“You’re a lunatic,” he commented.

“Don’t you ever put the black socks with the white socks?”

“Ew! No! Never!”

“You’re a racist,” he concluded.

My kids have complained about my discriminatory practices before—usually when they want me to put their underwear and socks in with the nice clothes. But racist? That never occurred to me.

My father was an unabashed bigot, but my mother was usually very accepting of all people—until my sister started dating Bruce, a black guy.

“You can’t cross the color line!” she used to scream at Linda.

I must have been sorting the laundry during those big arguments. It’s a testament to my sister’s character that she never let my parents’ prejudice color her life’s choices. She married Bruce several years later.

But her laundry piles look pretty much like mine.

    – Nov. 26, 2003 
  • Front.cowboy
    A PERFORMER named Biligbaatar, a member of the AnDa Union troupe from Inner Mongolia, dances at Stair District Library last week during a visit to the Midwest. The nine-member group blends a variety of traditions from Inner and Outer Mongolia. The music is described as drawing from “all the Mongol tribes that Genghis Khan unified.” The group considers itself music gatherers whose goal is to preserve traditional sounds of Mongolia. Biligbaatar grew up among traditional herders who live in yurts. Additional photos are on the back page of this week’s Observer.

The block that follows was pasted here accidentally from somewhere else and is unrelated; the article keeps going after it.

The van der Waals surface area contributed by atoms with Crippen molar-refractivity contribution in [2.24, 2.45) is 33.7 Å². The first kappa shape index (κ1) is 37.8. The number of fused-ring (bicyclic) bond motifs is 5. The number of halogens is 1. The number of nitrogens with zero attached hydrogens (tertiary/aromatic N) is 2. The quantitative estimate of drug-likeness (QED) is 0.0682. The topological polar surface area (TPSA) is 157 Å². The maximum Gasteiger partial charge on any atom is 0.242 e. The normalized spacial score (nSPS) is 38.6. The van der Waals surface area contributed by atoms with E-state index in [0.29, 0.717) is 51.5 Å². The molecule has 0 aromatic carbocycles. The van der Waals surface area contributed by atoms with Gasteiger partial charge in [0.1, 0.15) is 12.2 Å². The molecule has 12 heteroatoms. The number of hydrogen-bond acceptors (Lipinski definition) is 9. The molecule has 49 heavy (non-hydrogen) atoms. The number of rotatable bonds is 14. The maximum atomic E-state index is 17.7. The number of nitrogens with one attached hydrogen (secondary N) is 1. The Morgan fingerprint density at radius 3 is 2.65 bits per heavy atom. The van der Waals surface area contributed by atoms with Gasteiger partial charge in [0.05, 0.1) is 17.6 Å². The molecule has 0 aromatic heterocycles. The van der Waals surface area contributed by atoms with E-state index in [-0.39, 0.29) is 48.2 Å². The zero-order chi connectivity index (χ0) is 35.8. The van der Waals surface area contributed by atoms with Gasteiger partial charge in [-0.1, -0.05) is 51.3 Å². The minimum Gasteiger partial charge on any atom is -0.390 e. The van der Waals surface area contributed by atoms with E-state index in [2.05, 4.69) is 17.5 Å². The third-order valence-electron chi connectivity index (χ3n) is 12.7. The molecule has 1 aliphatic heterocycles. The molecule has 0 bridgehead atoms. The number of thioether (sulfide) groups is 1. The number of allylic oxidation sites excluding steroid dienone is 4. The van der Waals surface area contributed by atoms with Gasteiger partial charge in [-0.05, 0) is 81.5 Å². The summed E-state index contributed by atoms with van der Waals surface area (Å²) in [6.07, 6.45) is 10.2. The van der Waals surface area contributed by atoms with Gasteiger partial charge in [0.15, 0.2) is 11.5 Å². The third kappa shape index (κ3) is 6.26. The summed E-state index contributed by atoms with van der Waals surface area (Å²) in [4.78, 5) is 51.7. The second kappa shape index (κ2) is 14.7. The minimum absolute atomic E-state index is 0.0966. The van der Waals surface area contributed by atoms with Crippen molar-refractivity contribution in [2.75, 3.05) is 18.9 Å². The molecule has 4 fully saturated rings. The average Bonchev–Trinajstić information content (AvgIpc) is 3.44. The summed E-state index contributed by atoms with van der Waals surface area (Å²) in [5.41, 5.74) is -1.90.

• Front.base Ball
    UMPIRE Thomas Henthorn tosses the bat between team captains Mikayla Price and Chuck Piskoti of Flint’s Lumber City Base Ball Club. Following the 1860 rules, after the bat was grabbed by the captains, captains’ hands advanced to the top of the bat—one hand on top of the other. The captain whose hand ended up on top decided who would bat first. Additional photos of Sunday’s game appear on page 12 of this week’s Observer. The contest was organized in conjunction with Stair District Library’s Hometown Teams exhibit that runs through Nov. 20.
  • Front.chat
    VALUE OF ATHLETICS—Morenci graduate John Bancroft (center) takes a turn at the microphone during a chat session at the opening of the Hometown Teams exhibit at Stair District Library. Clockwise to his left is John Dillon, Jed Hall, Jim Bauer, Joe Farquhar, George Hollstein, George Vereecke and Mike McDowell. Thomas Henthorn (at the podium) kicked off the conversation. Henthorn, a University of Michigan–Flint professor, will return to Morenci this Sunday to lead a game of vintage base ball at the school softball field.
  • Front.cross
    HUDSON RUNNER Jacob Morgan looks toward the top of the hill with dismay during the tough finish at Harrison Lake State Park. Fayette runner Jacob Garrow focuses on the summit, also, during the Eagle Invitational cross country run Saturday morning. Continuing rain and drizzle made the course even more challenging. Results of the race are in this week’s Observer.
  • Front.bear
    HOLDEN HUTCHISON gives a hug to a black bear cub—the product of a taxidermist’s skills—at the Michigan DNR’s Great Youth Jamboree. The event on Sunday marked the fourth year of the Jamboree. Additional photos are on page 12.
  • Front.hose Testing
    HOSE safety—The FireCatt hose testing company from Troy put Morenci Fire Department hose to the test Monday morning when Mill Street was closed to traffic. The company also checks nozzles and ladders for wear in an effort to keep fire fighters safe while on calls.

Weekly newspaper serving SE Michigan and NW Ohio - State Line Observer ©2006-2016